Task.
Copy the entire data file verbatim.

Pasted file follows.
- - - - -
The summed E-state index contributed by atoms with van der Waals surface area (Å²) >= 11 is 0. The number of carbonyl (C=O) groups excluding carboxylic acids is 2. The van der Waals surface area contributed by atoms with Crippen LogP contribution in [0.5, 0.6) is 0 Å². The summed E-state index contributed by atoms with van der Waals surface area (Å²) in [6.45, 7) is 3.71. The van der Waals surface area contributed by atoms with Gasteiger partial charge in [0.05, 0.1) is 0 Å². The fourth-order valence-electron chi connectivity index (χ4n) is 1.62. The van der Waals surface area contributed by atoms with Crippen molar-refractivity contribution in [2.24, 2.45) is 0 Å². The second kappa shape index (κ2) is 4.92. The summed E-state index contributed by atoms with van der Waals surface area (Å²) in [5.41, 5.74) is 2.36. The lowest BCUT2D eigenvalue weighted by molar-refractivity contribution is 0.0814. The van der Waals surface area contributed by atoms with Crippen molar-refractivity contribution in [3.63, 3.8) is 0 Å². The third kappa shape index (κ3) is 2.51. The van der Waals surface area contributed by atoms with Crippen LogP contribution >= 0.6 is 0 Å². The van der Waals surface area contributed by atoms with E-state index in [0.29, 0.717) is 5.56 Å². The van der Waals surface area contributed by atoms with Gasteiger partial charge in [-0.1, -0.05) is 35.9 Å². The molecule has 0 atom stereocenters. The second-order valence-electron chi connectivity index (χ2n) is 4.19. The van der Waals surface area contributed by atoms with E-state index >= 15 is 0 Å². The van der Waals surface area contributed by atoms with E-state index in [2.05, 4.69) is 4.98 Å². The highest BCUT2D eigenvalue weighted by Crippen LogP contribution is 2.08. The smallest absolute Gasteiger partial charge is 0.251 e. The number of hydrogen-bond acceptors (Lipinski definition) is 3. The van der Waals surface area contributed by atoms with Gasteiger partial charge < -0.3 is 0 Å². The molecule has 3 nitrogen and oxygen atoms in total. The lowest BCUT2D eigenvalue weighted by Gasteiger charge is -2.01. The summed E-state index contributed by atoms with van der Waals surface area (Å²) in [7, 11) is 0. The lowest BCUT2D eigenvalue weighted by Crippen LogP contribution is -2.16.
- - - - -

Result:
The summed E-state index contributed by atoms with van der Waals surface area (Å²) >= 11 is 0. The number of carbonyl (C=O) groups excluding carboxylic acids is 2. The van der Waals surface area contributed by atoms with Crippen LogP contribution in [0.5, 0.6) is 0 Å². The summed E-state index contributed by atoms with van der Waals surface area (Å²) in [6.45, 7) is 3.71. The van der Waals surface area contributed by atoms with Gasteiger partial charge in [0.05, 0.1) is 0 Å². The fourth-order valence-electron chi connectivity index (χ4n) is 1.62. The van der Waals surface area contributed by atoms with Crippen molar-refractivity contribution in [2.24, 2.45) is 0 Å². The second kappa shape index (κ2) is 4.92. The summed E-state index contributed by atoms with van der Waals surface area (Å²) in [5.41, 5.74) is 2.36. The lowest BCUT2D eigenvalue weighted by molar-refractivity contribution is 0.0814. The van der Waals surface area contributed by atoms with Crippen molar-refractivity contribution in [3.63, 3.8) is 0 Å². The third kappa shape index (κ3) is 2.51. The van der Waals surface area contributed by atoms with Crippen LogP contribution >= 0.6 is 0 Å². The van der Waals surface area contributed by atoms with E-state index in [0.29, 0.717) is 5.56 Å². The van der Waals surface area contributed by atoms with Gasteiger partial charge in [-0.1, -0.05) is 35.9 Å². The molecule has 0 atom stereocenters. The second-order valence-electron chi connectivity index (χ2n) is 4.19. The van der Waals surface area contributed by atoms with E-state index >= 15 is 0 Å². The van der Waals surface area contributed by atoms with E-state index in [2.05, 4.69) is 4.98 Å². The highest BCUT2D eigenvalue weighted by Crippen LogP contribution is 2.08. The smallest absolute Gasteiger partial charge is 0.251 e. The number of hydrogen-bond acceptors (Lipinski definition) is 3. The van der Waals surface area contributed by atoms with Gasteiger partial charge < -0.3 is 0 Å². The molecule has 3 nitrogen and oxygen atoms in total. The lowest BCUT2D eigenvalue weighted by Gasteiger charge is -2.01. The summed E-state index contributed by atoms with van der Waals surface area (Å²) in [7, 11) is 0. The lowest BCUT2D eigenvalue weighted by Crippen LogP contribution is -2.16.